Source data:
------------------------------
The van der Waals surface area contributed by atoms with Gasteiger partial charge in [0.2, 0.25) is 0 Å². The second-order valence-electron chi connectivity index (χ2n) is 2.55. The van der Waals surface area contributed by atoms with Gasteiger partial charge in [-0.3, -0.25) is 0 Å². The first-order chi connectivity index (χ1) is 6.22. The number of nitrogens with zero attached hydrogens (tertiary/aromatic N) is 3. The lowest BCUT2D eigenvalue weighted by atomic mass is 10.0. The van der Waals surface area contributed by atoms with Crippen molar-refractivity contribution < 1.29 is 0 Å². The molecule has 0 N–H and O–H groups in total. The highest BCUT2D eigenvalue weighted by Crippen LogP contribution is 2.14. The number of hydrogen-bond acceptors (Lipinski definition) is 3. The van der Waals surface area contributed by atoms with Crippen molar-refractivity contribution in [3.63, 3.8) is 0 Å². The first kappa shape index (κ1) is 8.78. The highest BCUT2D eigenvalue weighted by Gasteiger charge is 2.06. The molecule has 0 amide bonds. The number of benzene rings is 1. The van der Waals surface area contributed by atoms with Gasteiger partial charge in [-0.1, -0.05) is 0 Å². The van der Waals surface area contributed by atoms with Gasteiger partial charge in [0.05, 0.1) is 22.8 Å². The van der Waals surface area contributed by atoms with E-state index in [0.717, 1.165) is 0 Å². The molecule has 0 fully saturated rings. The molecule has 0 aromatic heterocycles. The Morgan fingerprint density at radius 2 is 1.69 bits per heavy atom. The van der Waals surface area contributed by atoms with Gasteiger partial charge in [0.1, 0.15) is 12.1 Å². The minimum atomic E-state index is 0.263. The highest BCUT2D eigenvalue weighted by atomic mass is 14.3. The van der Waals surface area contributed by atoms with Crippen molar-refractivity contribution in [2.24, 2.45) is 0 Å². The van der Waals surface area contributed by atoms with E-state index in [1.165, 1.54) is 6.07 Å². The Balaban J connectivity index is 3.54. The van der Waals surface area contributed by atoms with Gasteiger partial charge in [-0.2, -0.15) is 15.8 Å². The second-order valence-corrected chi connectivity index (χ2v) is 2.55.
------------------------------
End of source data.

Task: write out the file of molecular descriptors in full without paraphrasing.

The van der Waals surface area contributed by atoms with Gasteiger partial charge in [0.2, 0.25) is 0 Å². The second-order valence-electron chi connectivity index (χ2n) is 2.55. The van der Waals surface area contributed by atoms with Gasteiger partial charge in [-0.3, -0.25) is 0 Å². The first-order chi connectivity index (χ1) is 6.22. The number of nitrogens with zero attached hydrogens (tertiary/aromatic N) is 3. The lowest BCUT2D eigenvalue weighted by atomic mass is 10.0. The van der Waals surface area contributed by atoms with Crippen molar-refractivity contribution < 1.29 is 0 Å². The molecule has 0 N–H and O–H groups in total. The highest BCUT2D eigenvalue weighted by Crippen LogP contribution is 2.14. The number of hydrogen-bond acceptors (Lipinski definition) is 3. The van der Waals surface area contributed by atoms with Crippen molar-refractivity contribution in [3.63, 3.8) is 0 Å². The first kappa shape index (κ1) is 8.78. The highest BCUT2D eigenvalue weighted by Gasteiger charge is 2.06. The molecule has 0 amide bonds. The number of benzene rings is 1. The van der Waals surface area contributed by atoms with Gasteiger partial charge in [-0.1, -0.05) is 0 Å². The van der Waals surface area contributed by atoms with Gasteiger partial charge in [0.05, 0.1) is 22.8 Å². The van der Waals surface area contributed by atoms with E-state index in [0.717, 1.165) is 0 Å². The molecule has 0 fully saturated rings. The molecule has 0 aromatic heterocycles. The Morgan fingerprint density at radius 2 is 1.69 bits per heavy atom. The van der Waals surface area contributed by atoms with Gasteiger partial charge in [0.1, 0.15) is 12.1 Å². The minimum atomic E-state index is 0.263. The highest BCUT2D eigenvalue weighted by atomic mass is 14.3. The van der Waals surface area contributed by atoms with Crippen molar-refractivity contribution in [2.24, 2.45) is 0 Å². The van der Waals surface area contributed by atoms with E-state index in [1.165, 1.54) is 6.07 Å². The Balaban J connectivity index is 3.54. The van der Waals surface area contributed by atoms with Gasteiger partial charge in [-0.2, -0.15) is 15.8 Å². The second-order valence-corrected chi connectivity index (χ2v) is 2.55.